For Young People, Old is the New New
Right now, in the fashion industry, there is no hottest trend than what’s old. With second hand shopping being most popular than ever, we explore what it means for consumers, brands, and reselling platforms.
As the season changes and flowers bloom, spring cleaning is approaching. Many of us will look at our wardrobe and possessions and decide what is aligned with our current aesthetic and lifestyle. There are no doubts sweatpants will take over in a nation of remote work, and maybe we’ll hold on to sparkly dresses with a little more nostalgia, dreaming of white wine dancing nights. But as you curl your nose at a shirt that doesn’t fit you quite as well as it used to, make sure to stop for a second before dumping it in the ‘To Throw Away’ pile. You might be sitting on a gently used goldmine.
The Fashion Resale Market is a Booming Industry
The fashion resale market is one of the few industries that has benefited from the pandemic. It is expected to nearly double within the next four years, going from $28 billion to $64 billion by 2025. The appeal is threefold.
Environmentally conscious consumers can support the circular economy by keeping garments out of the landfill. They can shop consciously by staying on-trend and paying a fraction of what sustainable new garments retail for right now. Money savvy fashionistas are able to snag nearly used items for affordable prices, while also being able to access brands that would usually be way out of their budgets. Fashion aficionados can hunt down unique pieces from trendy eras and make sure no one is going to show up to the next Zoom meeting wearing the same blouse. Gen Z is particularly fond of thrifting, with 39.62% of people aged 18 to 25 claiming they have engaged in second hand shopping.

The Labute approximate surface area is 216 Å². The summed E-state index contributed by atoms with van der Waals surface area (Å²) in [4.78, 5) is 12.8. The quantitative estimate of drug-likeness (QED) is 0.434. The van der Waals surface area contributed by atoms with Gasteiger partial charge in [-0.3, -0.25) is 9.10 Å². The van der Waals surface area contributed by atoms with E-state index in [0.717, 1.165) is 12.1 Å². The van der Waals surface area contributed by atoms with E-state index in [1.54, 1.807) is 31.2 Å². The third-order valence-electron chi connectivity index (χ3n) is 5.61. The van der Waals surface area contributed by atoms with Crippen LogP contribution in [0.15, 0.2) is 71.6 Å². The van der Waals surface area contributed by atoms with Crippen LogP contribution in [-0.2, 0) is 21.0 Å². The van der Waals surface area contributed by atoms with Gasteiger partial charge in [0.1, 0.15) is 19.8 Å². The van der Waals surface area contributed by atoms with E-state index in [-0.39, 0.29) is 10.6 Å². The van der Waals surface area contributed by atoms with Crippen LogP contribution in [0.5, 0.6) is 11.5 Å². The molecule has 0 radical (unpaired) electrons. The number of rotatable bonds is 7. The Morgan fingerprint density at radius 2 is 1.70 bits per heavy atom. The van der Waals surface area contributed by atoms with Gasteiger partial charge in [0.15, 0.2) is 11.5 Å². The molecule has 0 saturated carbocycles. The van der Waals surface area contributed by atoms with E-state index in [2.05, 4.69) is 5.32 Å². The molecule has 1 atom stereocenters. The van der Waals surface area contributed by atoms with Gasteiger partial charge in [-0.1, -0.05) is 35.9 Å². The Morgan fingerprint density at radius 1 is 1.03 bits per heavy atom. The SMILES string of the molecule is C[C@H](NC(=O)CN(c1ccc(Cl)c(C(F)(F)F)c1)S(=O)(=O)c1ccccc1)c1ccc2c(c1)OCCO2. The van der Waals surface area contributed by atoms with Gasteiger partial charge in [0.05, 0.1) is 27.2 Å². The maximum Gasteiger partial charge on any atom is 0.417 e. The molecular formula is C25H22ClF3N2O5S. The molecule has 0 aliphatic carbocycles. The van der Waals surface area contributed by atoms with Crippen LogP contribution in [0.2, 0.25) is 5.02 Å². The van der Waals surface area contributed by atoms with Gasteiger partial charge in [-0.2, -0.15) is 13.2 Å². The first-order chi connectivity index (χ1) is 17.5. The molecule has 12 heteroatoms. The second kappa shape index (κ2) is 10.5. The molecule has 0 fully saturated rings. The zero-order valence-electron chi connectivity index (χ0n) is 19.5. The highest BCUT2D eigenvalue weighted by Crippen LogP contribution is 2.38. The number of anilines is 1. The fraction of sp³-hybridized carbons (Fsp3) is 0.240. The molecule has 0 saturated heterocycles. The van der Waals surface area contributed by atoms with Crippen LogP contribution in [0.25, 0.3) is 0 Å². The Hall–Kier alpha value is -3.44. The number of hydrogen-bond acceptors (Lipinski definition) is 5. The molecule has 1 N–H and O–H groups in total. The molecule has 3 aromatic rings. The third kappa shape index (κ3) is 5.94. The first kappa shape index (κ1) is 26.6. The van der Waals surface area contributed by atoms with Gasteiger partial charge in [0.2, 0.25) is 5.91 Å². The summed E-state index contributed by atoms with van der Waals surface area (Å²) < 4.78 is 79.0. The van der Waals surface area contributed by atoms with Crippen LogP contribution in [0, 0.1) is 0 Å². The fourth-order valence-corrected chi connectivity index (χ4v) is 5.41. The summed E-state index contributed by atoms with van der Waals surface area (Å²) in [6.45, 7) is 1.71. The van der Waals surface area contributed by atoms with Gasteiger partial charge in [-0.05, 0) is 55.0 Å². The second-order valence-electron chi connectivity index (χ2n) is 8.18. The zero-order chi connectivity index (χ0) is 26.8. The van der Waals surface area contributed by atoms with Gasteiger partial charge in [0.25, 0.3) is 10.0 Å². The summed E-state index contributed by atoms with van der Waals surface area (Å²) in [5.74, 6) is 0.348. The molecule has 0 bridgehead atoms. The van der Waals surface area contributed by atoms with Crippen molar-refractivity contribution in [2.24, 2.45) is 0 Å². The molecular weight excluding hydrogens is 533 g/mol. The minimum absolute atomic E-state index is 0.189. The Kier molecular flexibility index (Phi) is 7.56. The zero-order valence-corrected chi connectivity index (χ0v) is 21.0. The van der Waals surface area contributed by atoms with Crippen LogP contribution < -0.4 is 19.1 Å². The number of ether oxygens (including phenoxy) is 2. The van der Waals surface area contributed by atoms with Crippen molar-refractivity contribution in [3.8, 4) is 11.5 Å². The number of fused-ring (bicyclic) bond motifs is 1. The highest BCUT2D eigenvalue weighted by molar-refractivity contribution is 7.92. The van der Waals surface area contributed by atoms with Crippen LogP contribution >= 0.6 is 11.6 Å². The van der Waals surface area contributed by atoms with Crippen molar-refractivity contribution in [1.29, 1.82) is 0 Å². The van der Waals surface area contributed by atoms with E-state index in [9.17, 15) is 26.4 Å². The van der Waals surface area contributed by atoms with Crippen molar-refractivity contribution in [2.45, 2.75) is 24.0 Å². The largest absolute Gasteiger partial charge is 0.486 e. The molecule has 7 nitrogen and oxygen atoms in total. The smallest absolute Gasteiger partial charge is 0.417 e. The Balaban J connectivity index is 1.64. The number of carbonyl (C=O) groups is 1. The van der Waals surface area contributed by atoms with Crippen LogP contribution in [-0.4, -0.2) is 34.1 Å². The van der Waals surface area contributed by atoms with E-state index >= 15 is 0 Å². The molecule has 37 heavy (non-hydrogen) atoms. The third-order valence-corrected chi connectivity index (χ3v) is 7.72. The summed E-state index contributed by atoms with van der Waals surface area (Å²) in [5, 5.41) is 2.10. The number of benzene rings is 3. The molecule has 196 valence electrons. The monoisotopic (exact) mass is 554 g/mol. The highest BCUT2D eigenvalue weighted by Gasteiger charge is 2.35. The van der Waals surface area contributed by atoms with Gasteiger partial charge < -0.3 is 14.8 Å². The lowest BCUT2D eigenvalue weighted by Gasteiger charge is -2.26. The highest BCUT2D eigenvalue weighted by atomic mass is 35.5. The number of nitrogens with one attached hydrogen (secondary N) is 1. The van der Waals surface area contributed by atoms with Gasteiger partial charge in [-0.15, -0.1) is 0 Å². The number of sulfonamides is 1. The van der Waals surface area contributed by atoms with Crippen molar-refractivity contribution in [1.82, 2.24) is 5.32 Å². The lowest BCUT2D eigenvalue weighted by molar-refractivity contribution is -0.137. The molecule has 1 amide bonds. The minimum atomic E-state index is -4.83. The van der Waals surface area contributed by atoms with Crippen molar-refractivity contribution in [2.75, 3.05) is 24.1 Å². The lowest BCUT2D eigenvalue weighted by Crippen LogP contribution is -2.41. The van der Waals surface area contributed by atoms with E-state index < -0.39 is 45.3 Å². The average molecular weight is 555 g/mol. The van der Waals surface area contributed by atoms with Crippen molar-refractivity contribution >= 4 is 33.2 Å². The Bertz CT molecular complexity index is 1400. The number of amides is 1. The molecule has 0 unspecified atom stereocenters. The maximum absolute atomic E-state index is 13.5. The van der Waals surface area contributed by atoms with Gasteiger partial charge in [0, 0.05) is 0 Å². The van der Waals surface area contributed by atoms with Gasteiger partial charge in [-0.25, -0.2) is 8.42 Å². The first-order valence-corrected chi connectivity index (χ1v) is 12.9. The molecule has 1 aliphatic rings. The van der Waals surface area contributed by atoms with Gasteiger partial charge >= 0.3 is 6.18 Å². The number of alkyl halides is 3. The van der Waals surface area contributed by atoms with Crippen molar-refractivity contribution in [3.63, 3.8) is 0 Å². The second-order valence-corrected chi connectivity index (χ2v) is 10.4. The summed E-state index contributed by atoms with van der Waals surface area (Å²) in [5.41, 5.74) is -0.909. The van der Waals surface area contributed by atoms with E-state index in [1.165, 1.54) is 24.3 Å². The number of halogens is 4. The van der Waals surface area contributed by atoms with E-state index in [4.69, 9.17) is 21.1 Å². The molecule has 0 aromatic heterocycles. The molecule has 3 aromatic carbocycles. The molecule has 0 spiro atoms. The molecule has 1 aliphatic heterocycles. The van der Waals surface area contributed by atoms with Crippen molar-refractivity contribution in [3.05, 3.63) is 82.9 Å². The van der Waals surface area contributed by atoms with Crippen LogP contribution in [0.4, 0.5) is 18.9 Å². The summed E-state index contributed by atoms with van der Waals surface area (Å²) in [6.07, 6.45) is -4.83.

A New Revenue Stream
Vintage reselling has always been around, even though for the longest time it felt exclusive to red-lipstick-wearing women with beehive hair. The second-hand revolution is different. Clothes can sell for very cheap and don’t necessarily need to belong to a specific decade. On Depop, one of the most successful reselling apps on the market, you can find last season’s Zara jackets that sell out in a matter of minutes. And last season Zara is last month.
Interestingly, Gen Z isn’t only buying second-hand, but also selling, and at an even higher rate. 43.40% of 18 to 25-year-olds claim they have sold at least one item of clothing online, and 33.96% think of the reselling value of an item before purchasing it. The data isn’t surprising: teenagers can make pocket money while selling unworn fast fashion pieces from the comfort of their homes. Professor Esben Pedersen, the coordinator of the Sustainable Business Minor at Copenhagen Business School, explains: “Younger consumers are very conscious. When they buy stuff, they think about how much they can sell it for later.”
Bigger personalities have also decided to jump on the second-hand fashion train, with influencers launching vintage shops left and right. Diane Kari (@dianekari, 84k followers), a Montmartre living brunette with bangs, runs the über French Fripouille (@fripouillevintage). The vintage shop, which is just an Instagram page, features dozens of women pouting in knitted cardigans, that sold out in minutes after they’re posted on stories.